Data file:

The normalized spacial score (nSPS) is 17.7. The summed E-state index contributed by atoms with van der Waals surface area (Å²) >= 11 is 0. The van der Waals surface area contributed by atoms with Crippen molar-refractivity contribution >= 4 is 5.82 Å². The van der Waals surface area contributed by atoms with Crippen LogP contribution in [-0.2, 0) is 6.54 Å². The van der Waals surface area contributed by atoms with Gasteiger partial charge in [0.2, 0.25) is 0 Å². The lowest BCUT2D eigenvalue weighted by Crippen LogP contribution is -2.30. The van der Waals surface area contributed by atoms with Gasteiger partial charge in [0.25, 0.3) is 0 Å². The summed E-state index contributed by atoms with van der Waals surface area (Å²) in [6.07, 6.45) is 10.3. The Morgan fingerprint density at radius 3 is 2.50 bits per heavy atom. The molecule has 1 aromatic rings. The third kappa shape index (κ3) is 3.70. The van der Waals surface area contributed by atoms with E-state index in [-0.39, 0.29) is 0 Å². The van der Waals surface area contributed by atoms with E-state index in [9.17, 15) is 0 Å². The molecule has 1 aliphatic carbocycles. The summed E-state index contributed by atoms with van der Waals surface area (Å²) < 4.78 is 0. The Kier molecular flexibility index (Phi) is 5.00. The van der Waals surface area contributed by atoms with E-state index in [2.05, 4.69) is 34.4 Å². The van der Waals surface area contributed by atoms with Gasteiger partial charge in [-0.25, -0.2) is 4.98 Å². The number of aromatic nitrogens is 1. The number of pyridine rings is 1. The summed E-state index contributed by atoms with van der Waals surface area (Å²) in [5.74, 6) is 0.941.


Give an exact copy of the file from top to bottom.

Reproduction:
The normalized spacial score (nSPS) is 17.7. The summed E-state index contributed by atoms with van der Waals surface area (Å²) >= 11 is 0. The van der Waals surface area contributed by atoms with Crippen molar-refractivity contribution >= 4 is 5.82 Å². The van der Waals surface area contributed by atoms with Crippen LogP contribution in [-0.2, 0) is 6.54 Å². The van der Waals surface area contributed by atoms with Gasteiger partial charge in [0.2, 0.25) is 0 Å². The lowest BCUT2D eigenvalue weighted by Crippen LogP contribution is -2.30. The van der Waals surface area contributed by atoms with Gasteiger partial charge in [0.25, 0.3) is 0 Å². The summed E-state index contributed by atoms with van der Waals surface area (Å²) in [6.07, 6.45) is 10.3. The Morgan fingerprint density at radius 3 is 2.50 bits per heavy atom. The molecule has 1 aromatic rings. The third kappa shape index (κ3) is 3.70. The van der Waals surface area contributed by atoms with E-state index in [-0.39, 0.29) is 0 Å². The van der Waals surface area contributed by atoms with E-state index in [9.17, 15) is 0 Å². The molecule has 1 aliphatic carbocycles. The summed E-state index contributed by atoms with van der Waals surface area (Å²) < 4.78 is 0. The Kier molecular flexibility index (Phi) is 5.00. The van der Waals surface area contributed by atoms with E-state index in [2.05, 4.69) is 34.4 Å². The van der Waals surface area contributed by atoms with Gasteiger partial charge in [-0.25, -0.2) is 4.98 Å². The number of aromatic nitrogens is 1. The number of pyridine rings is 1. The summed E-state index contributed by atoms with van der Waals surface area (Å²) in [5.74, 6) is 0.941.